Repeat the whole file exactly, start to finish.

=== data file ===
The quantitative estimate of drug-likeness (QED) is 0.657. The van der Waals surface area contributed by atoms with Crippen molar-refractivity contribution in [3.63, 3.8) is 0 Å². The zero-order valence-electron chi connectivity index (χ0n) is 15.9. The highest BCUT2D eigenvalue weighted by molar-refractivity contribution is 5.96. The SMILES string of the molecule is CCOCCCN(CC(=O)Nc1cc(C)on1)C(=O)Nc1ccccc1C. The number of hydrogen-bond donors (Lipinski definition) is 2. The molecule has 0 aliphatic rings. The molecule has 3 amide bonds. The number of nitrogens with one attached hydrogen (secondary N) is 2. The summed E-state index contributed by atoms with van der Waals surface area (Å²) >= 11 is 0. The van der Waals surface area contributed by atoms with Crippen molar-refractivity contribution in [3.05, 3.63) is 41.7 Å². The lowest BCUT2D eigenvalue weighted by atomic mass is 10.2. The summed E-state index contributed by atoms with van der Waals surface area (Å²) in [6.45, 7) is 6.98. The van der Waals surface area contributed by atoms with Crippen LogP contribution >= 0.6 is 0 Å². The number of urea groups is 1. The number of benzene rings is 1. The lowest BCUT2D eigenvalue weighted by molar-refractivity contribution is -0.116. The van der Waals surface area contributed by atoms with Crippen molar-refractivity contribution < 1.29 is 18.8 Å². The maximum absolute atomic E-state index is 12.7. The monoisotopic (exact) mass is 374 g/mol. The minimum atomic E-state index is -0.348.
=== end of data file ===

The quantitative estimate of drug-likeness (QED) is 0.657. The van der Waals surface area contributed by atoms with Crippen molar-refractivity contribution in [3.63, 3.8) is 0 Å². The zero-order valence-electron chi connectivity index (χ0n) is 15.9. The highest BCUT2D eigenvalue weighted by molar-refractivity contribution is 5.96. The SMILES string of the molecule is CCOCCCN(CC(=O)Nc1cc(C)on1)C(=O)Nc1ccccc1C. The number of hydrogen-bond donors (Lipinski definition) is 2. The molecule has 0 aliphatic rings. The molecule has 3 amide bonds. The number of nitrogens with one attached hydrogen (secondary N) is 2. The summed E-state index contributed by atoms with van der Waals surface area (Å²) >= 11 is 0. The van der Waals surface area contributed by atoms with Crippen molar-refractivity contribution in [3.05, 3.63) is 41.7 Å². The lowest BCUT2D eigenvalue weighted by atomic mass is 10.2. The summed E-state index contributed by atoms with van der Waals surface area (Å²) in [6.45, 7) is 6.98. The van der Waals surface area contributed by atoms with Crippen LogP contribution >= 0.6 is 0 Å². The number of urea groups is 1. The number of benzene rings is 1. The lowest BCUT2D eigenvalue weighted by molar-refractivity contribution is -0.116. The van der Waals surface area contributed by atoms with Crippen molar-refractivity contribution < 1.29 is 18.8 Å². The maximum absolute atomic E-state index is 12.7. The monoisotopic (exact) mass is 374 g/mol. The minimum atomic E-state index is -0.348.